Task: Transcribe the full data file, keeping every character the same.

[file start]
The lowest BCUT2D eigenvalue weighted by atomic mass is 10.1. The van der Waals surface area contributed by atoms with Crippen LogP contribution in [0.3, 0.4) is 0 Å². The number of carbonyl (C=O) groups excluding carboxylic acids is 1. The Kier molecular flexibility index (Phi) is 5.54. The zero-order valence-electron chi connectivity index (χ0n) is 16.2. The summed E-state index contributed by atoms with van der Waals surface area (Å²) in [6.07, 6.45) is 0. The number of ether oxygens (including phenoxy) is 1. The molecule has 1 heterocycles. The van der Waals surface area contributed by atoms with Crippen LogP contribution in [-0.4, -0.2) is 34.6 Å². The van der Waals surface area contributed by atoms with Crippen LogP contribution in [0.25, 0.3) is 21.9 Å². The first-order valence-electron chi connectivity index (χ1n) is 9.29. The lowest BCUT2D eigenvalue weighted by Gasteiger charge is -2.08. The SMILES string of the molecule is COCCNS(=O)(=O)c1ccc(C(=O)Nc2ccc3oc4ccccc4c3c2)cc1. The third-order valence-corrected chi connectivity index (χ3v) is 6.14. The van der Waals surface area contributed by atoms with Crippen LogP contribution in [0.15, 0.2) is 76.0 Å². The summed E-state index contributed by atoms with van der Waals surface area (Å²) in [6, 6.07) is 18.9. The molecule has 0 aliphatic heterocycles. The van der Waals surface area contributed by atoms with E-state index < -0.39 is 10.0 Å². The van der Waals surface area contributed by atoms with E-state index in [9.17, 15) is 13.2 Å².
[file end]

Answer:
The lowest BCUT2D eigenvalue weighted by atomic mass is 10.1. The van der Waals surface area contributed by atoms with Crippen LogP contribution in [0.3, 0.4) is 0 Å². The number of carbonyl (C=O) groups excluding carboxylic acids is 1. The Kier molecular flexibility index (Phi) is 5.54. The zero-order valence-electron chi connectivity index (χ0n) is 16.2. The summed E-state index contributed by atoms with van der Waals surface area (Å²) in [6.07, 6.45) is 0. The number of ether oxygens (including phenoxy) is 1. The molecule has 1 heterocycles. The van der Waals surface area contributed by atoms with Crippen LogP contribution in [-0.4, -0.2) is 34.6 Å². The van der Waals surface area contributed by atoms with Crippen LogP contribution in [0.25, 0.3) is 21.9 Å². The first-order valence-electron chi connectivity index (χ1n) is 9.29. The lowest BCUT2D eigenvalue weighted by Gasteiger charge is -2.08. The SMILES string of the molecule is COCCNS(=O)(=O)c1ccc(C(=O)Nc2ccc3oc4ccccc4c3c2)cc1. The third-order valence-corrected chi connectivity index (χ3v) is 6.14. The van der Waals surface area contributed by atoms with Crippen LogP contribution in [0.15, 0.2) is 76.0 Å². The summed E-state index contributed by atoms with van der Waals surface area (Å²) in [6, 6.07) is 18.9. The molecule has 0 aliphatic heterocycles. The van der Waals surface area contributed by atoms with E-state index < -0.39 is 10.0 Å². The van der Waals surface area contributed by atoms with E-state index in [9.17, 15) is 13.2 Å².